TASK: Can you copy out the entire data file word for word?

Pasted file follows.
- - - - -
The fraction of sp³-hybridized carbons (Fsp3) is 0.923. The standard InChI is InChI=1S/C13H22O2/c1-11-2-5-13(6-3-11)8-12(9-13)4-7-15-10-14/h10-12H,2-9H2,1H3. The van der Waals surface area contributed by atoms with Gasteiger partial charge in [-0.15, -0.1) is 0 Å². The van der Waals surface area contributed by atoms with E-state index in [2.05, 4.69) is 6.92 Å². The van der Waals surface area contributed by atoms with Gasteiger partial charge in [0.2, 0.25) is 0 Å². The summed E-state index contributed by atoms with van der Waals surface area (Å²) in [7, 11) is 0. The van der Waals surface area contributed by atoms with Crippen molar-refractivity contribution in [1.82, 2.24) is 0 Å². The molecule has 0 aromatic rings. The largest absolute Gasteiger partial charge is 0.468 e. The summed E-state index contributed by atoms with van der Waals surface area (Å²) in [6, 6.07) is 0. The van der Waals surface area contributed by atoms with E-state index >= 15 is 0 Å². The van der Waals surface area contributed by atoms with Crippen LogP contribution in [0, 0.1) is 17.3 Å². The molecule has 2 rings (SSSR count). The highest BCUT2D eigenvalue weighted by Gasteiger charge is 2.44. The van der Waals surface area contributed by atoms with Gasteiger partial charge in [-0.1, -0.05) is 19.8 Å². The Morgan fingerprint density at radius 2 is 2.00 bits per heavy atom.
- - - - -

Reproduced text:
The fraction of sp³-hybridized carbons (Fsp3) is 0.923. The standard InChI is InChI=1S/C13H22O2/c1-11-2-5-13(6-3-11)8-12(9-13)4-7-15-10-14/h10-12H,2-9H2,1H3. The van der Waals surface area contributed by atoms with Gasteiger partial charge in [-0.15, -0.1) is 0 Å². The van der Waals surface area contributed by atoms with E-state index in [2.05, 4.69) is 6.92 Å². The van der Waals surface area contributed by atoms with Gasteiger partial charge in [0.2, 0.25) is 0 Å². The summed E-state index contributed by atoms with van der Waals surface area (Å²) in [7, 11) is 0. The van der Waals surface area contributed by atoms with Crippen molar-refractivity contribution in [1.82, 2.24) is 0 Å². The molecule has 0 aromatic rings. The largest absolute Gasteiger partial charge is 0.468 e. The summed E-state index contributed by atoms with van der Waals surface area (Å²) in [6, 6.07) is 0. The van der Waals surface area contributed by atoms with E-state index >= 15 is 0 Å². The van der Waals surface area contributed by atoms with Crippen LogP contribution in [0, 0.1) is 17.3 Å². The molecule has 2 rings (SSSR count). The highest BCUT2D eigenvalue weighted by Gasteiger charge is 2.44. The van der Waals surface area contributed by atoms with Gasteiger partial charge in [-0.1, -0.05) is 19.8 Å². The Morgan fingerprint density at radius 2 is 2.00 bits per heavy atom.